We first examine whether subject-matter jurisdiction exists. Calero's reliance upon Fed. R. Civ. P. 17(c) is unavailing. The civil "rules govern the procedure in the United States district courts," Fed. R. Civ. P. 1, and there is nothing in Rule 17(c) that suggests its applicability to administrative proceedings in the executive branch. To the contrary, it applies only to "an infant or incompetent person not otherwise represented in an action," a reference to a civil action in a district court. See Fed. R. Civ. P. 3.
However, we conclude that Calero does raise a federal question. The amended complaint asserts that, if INS regulations and statutes do not permit the appointment of a guardian ad litem for Calero, then this failure violates the Due Process Clause of the Fifth Amendment. Federal courts have subject-matter jurisdiction to consider such a claim. See Franchise Tax Bd. v. Construction Laborers Vacation Trust, 463 U.S. 1, 27-28, 103 S. Ct. 2841, 2855-2856, 77 L. Ed. 2d 420 (1983) (courts have federal question jurisdiction over "those cases in which ... the plaintiff's right to relief necessarily depends on resolution of a substantial question of federal law.").
As to the merits of Calero's request, we agree with the district court that Calero fails to state a claim for relief and affirm the dismissal pursuant to Fed. R. Civ. P. 12(b) (6). Under Mathews v. Eldridge, 424 U.S. 319, 335, 96 S. Ct. 893, 903, 47 L. Ed. 2d 18 (1976), four factors are relevant to the determination of whether additional procedural safeguards are needed at deportation proceedings: the private interest affected by government action, the risk of erroneous deprivation under existing procedures, the probable value of additional safeguards, and finally, the government's interest, including the financial and administrative burdens resulting from the imposition of the additional safeguard.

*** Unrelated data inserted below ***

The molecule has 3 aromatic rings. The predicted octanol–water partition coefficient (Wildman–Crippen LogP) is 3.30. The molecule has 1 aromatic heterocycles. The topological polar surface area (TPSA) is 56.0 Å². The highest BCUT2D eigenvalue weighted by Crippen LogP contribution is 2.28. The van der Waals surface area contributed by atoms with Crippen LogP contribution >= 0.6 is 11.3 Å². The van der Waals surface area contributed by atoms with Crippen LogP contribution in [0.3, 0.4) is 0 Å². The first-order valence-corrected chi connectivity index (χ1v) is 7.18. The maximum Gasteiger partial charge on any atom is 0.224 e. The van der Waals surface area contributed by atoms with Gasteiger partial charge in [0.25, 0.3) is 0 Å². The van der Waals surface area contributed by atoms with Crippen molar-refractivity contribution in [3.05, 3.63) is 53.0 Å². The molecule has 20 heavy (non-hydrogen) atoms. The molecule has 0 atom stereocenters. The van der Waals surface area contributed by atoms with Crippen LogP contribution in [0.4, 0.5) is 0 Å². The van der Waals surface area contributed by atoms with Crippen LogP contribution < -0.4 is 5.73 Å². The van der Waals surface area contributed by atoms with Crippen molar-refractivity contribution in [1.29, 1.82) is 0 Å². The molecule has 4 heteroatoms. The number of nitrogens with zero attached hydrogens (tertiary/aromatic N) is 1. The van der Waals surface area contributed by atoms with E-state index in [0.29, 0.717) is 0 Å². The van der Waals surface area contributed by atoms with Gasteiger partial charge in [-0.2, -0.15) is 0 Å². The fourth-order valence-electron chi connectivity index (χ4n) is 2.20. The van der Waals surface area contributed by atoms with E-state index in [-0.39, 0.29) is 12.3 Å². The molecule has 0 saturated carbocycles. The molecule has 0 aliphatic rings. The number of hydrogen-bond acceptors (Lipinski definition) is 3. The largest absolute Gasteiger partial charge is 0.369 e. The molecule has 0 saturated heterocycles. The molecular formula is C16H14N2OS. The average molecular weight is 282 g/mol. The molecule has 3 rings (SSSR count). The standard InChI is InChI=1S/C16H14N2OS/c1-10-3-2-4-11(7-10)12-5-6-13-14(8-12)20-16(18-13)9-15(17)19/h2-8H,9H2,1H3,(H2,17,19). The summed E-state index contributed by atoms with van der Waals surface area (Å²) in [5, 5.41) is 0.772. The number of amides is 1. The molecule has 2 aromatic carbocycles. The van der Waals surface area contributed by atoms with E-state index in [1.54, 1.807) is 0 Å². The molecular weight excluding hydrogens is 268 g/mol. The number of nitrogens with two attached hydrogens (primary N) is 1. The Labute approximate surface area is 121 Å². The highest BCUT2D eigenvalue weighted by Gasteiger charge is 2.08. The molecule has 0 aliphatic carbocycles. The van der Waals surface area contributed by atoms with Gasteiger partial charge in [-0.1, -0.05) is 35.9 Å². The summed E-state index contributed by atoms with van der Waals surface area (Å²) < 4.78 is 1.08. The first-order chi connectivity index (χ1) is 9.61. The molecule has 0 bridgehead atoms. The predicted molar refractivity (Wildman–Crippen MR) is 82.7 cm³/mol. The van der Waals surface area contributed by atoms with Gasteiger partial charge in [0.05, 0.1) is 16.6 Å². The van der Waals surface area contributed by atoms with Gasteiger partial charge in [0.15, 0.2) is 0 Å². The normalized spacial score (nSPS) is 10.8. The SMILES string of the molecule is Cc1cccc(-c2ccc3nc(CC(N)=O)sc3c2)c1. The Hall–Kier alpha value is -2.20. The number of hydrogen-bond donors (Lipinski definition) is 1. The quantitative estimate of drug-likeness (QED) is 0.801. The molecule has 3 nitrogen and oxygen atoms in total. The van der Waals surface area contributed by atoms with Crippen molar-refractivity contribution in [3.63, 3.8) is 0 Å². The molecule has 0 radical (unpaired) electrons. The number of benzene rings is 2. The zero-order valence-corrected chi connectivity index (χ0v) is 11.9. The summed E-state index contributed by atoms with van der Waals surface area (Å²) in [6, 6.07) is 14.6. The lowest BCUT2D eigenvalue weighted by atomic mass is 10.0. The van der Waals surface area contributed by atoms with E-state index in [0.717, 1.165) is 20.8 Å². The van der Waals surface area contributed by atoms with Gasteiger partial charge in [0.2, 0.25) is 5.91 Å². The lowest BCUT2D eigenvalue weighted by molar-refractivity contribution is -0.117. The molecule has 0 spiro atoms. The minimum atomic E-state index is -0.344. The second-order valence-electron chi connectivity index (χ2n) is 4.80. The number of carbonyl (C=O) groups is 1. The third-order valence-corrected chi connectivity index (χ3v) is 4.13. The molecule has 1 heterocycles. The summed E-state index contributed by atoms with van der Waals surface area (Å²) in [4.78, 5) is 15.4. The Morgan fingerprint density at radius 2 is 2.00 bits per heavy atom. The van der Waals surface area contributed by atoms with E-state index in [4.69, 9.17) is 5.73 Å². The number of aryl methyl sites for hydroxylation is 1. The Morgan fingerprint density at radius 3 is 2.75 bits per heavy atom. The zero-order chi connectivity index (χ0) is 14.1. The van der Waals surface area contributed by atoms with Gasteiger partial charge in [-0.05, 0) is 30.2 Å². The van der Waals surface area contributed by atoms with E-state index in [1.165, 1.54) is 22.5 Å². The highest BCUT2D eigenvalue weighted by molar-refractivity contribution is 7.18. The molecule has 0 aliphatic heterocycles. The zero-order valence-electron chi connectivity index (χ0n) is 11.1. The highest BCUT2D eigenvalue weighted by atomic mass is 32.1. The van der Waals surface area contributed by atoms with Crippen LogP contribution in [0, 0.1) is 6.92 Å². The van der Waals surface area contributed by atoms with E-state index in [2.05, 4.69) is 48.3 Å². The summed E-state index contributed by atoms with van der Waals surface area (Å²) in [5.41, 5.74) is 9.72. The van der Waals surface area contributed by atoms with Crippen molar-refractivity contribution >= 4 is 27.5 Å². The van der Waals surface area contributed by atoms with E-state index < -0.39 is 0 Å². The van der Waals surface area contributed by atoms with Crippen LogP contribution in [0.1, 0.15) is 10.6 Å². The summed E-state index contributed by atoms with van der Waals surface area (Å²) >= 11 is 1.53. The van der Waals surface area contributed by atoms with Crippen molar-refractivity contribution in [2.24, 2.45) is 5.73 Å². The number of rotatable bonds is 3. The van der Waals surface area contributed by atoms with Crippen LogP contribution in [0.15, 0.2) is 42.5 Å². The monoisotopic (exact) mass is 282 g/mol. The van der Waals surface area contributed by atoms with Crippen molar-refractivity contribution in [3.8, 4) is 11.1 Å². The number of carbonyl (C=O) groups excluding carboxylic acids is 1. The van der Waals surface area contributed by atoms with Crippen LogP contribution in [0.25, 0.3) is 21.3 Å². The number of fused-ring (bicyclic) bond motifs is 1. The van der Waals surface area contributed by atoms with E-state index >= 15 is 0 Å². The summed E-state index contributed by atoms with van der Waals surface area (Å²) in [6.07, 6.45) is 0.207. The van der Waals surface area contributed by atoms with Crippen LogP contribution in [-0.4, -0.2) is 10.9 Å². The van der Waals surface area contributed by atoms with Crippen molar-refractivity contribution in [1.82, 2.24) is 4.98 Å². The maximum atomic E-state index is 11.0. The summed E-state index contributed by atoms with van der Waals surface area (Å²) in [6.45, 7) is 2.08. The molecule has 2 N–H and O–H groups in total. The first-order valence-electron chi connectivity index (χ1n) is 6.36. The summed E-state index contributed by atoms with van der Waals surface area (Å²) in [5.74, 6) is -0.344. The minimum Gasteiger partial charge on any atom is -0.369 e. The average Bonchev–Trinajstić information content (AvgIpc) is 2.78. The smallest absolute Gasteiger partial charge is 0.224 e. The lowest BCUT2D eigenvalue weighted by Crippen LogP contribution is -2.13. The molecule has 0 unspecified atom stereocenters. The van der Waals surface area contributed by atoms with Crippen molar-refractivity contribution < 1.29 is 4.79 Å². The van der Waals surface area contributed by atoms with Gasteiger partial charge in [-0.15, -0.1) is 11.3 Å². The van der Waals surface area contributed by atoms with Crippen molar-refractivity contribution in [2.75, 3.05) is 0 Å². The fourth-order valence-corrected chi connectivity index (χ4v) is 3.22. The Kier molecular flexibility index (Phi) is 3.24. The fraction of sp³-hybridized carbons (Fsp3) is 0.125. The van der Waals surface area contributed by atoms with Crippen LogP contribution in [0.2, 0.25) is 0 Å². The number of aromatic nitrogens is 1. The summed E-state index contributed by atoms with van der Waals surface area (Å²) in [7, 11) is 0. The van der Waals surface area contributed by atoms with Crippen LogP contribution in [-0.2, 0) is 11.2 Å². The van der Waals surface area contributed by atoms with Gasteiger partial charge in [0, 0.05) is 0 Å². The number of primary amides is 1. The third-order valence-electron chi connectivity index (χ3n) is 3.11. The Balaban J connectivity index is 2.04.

Calero's complaint contains no allegations to sustain his claim that the appointment of a guardian ad litem would enhance his capability to address issues arising out of the deportation proceedings. Calero is fifteen and is capable of communicating to his attorney whether he wishes to remain in this country or return to El Salvador. Moreover, Calero presently resides with four adult relatives who can assist him in considering his plight and in dealing with his attorney. We therefore perceive little benefit to Calero from the appointment of a guardian either in his decision to oppose or not to oppose deportation or in the conduct of the deportation proceedings. See id. Needless to say, establishment of a right to a government-paid guardian in ordinary deportation proceedings would have substantial fiscal consequences. See id.
Given the routine nature of the allegations in the instant complaint, we need not address whether the appointment of such a guardian may be constitutionally required in isolated, unusual and egregious circumstances. See, e.g., Johns v. Department of Justice, 624 F.2d 522 (5th Cir. 1980) (guardian appointed to represent five-year-old Mexican child allegedly kidnapped from natural mother and illegally brought into United States, because neither natural mother nor American couple with physical custody could adequately represent minor's interests).
The Honorable Michael B. Mukasey, United States District Judge for the Southern District of New York, sitting by designation